Pennington, Feodoria Kallander

1921-2010 | Dena’ina Indian Elder and President, Native Village Corporation of Point Possession, Inc.

Feodoria Kallander Pennington, Dena'ina Indian Elder and matriarch of the village of Point Possession[1] Alaska, was president of Point Possession, Inc., an elected position that she held until retiring at the age of eighty. During the 1960s, she worked with many people in the Kenai and Anchorage area in support of the passage of the Alaska Native Claims Settlement Act of 1971 (85 Stat. 688). She assisted in gaining tribal recognition and group status for Point Possession village by documenting its history through her testimony in federal court.

Feodoria Kallander Pennington was born on April 21, 1921 at Point Possession (Nicoli Village) on the Kenai Peninsula coast of Cook Inlet, about fifteen miles southwest of Anchorage, to Julius and Cora Kallander. Her father was a Danish emigrant; her mother was Dena'ina Athabascan Indian. She was the granddaughter of Chief Nicoli (who is buried and has a monument at the Anchorage Memorial Park Cemetery). Her grandmother was Doris Nicholai. She had eight younger brothers and sisters: Annie, Mary, Julius, Clara, Gilbert, Peter, Virginia, and Minnie.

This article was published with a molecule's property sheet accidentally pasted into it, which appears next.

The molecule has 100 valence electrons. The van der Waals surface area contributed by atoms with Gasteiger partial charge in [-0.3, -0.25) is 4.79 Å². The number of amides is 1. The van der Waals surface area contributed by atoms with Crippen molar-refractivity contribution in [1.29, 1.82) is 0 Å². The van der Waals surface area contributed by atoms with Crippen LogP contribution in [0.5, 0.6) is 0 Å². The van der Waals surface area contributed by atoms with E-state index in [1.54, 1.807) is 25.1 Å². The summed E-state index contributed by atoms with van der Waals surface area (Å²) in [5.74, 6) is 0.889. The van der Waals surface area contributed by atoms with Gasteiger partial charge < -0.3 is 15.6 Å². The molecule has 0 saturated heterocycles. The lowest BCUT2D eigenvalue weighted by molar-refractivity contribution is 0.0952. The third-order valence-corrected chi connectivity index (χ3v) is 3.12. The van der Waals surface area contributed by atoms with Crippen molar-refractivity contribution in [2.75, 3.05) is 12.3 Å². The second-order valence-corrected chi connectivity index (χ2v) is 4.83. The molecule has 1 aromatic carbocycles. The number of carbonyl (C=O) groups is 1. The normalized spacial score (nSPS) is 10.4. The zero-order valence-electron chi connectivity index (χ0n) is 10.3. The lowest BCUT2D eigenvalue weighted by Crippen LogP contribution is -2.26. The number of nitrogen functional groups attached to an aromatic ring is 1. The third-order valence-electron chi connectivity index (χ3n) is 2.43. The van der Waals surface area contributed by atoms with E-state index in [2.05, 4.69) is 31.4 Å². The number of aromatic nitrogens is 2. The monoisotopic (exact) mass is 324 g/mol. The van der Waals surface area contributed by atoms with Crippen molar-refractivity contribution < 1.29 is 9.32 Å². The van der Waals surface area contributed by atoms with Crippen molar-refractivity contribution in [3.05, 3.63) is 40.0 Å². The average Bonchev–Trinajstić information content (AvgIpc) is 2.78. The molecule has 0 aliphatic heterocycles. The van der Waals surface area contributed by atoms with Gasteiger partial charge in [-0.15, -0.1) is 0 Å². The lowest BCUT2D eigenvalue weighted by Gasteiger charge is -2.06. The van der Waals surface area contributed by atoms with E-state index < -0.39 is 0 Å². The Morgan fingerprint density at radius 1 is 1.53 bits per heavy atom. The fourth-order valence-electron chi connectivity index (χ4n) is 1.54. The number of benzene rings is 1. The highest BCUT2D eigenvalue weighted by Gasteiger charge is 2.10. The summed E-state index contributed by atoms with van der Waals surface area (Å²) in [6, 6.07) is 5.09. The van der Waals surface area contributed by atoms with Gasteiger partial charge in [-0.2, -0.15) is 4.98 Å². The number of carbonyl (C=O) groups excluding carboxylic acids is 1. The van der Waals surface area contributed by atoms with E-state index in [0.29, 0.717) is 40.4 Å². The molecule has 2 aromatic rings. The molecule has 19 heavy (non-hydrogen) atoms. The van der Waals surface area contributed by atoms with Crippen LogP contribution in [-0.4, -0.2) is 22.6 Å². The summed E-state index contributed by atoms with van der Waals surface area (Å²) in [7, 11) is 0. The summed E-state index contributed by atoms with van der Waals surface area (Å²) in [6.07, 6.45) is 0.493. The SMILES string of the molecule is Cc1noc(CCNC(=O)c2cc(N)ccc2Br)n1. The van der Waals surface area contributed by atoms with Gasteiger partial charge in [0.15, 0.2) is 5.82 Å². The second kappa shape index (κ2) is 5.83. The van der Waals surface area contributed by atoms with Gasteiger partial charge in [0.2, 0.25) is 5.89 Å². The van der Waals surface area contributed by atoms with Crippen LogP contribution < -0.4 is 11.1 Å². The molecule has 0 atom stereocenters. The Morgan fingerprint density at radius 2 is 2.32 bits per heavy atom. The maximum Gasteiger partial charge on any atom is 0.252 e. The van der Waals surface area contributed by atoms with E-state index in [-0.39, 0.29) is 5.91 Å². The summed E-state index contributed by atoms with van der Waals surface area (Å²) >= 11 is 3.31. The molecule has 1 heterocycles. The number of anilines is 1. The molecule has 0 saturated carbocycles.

Feodoria grew up speaking Dena'ina and learned the subsistence lifestyle of her mother and Dena'ina Athabascan Indian grandparents. "As far back as I could remember the people of the village trapped, hunted, fished and raised vegetables." Her father had a mink farm and also cut timber to make pilings and ties for the Alaska Railroad. They traveled to Anchorage or Kenai occasionally to purchase staples and other supplies. They sold some fish to a cannery boat but smoked, salted, or dried fish for their own use and for their dog team. Feodoria learned the traditional female skills that maintained Dena'ina people: smoking and salting salmon and other meats; sewing and beading blankets, parkas, moccasins, and other articles; and tanning seal skin and smoke tanning moose hides. Because the four oldest children in the family were all females, however, she and her sisters also chopped wood and kindling when needed. She later passed her skills down to her children and grandchildren.

Feodoria also passed down a family story about British explorer Captain James Cook's landing at Point Possession in 1778. On June 1, 1778, laying anchor at what was later called Point Possession, Cook filled a bottle with some coins and documents to claim possession of two arms of water that border the lowlands (and would later be developed into Anchorage) for Great Britain. A landing party, led by Lieutenant James King, disembarked at Tuyqun (Calm Water), which they renamed as Point Possession. They were met by about forty local Dena'ina Indian villagers, displayed the flag, and buried the bottle. It has never been found.[2]